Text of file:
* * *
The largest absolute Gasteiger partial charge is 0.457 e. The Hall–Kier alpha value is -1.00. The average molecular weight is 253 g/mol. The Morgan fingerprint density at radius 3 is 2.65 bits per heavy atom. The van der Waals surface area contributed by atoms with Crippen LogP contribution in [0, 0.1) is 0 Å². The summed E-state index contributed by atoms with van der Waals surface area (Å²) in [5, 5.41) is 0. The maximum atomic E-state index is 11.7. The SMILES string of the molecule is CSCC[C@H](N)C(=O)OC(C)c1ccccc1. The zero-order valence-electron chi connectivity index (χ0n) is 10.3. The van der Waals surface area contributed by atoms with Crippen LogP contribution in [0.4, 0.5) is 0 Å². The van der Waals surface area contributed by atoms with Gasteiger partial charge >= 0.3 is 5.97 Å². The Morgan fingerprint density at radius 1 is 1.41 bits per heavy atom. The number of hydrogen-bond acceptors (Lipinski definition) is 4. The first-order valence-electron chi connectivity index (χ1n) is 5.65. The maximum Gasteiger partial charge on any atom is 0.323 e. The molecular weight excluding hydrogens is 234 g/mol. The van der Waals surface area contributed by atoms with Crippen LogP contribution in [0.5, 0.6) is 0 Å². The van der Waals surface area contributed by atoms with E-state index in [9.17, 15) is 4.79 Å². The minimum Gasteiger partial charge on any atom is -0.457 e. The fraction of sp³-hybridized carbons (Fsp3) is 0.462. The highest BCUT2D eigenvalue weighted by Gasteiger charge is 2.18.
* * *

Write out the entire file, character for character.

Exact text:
The largest absolute Gasteiger partial charge is 0.457 e. The Hall–Kier alpha value is -1.00. The average molecular weight is 253 g/mol. The Morgan fingerprint density at radius 3 is 2.65 bits per heavy atom. The van der Waals surface area contributed by atoms with Crippen LogP contribution in [0, 0.1) is 0 Å². The summed E-state index contributed by atoms with van der Waals surface area (Å²) in [5, 5.41) is 0. The maximum atomic E-state index is 11.7. The SMILES string of the molecule is CSCC[C@H](N)C(=O)OC(C)c1ccccc1. The zero-order valence-electron chi connectivity index (χ0n) is 10.3. The van der Waals surface area contributed by atoms with Crippen LogP contribution in [0.4, 0.5) is 0 Å². The van der Waals surface area contributed by atoms with Gasteiger partial charge >= 0.3 is 5.97 Å². The Morgan fingerprint density at radius 1 is 1.41 bits per heavy atom. The number of hydrogen-bond acceptors (Lipinski definition) is 4. The first-order valence-electron chi connectivity index (χ1n) is 5.65. The maximum Gasteiger partial charge on any atom is 0.323 e. The molecular weight excluding hydrogens is 234 g/mol. The van der Waals surface area contributed by atoms with Crippen LogP contribution in [0.5, 0.6) is 0 Å². The van der Waals surface area contributed by atoms with E-state index in [9.17, 15) is 4.79 Å². The minimum Gasteiger partial charge on any atom is -0.457 e. The fraction of sp³-hybridized carbons (Fsp3) is 0.462. The highest BCUT2D eigenvalue weighted by Gasteiger charge is 2.18.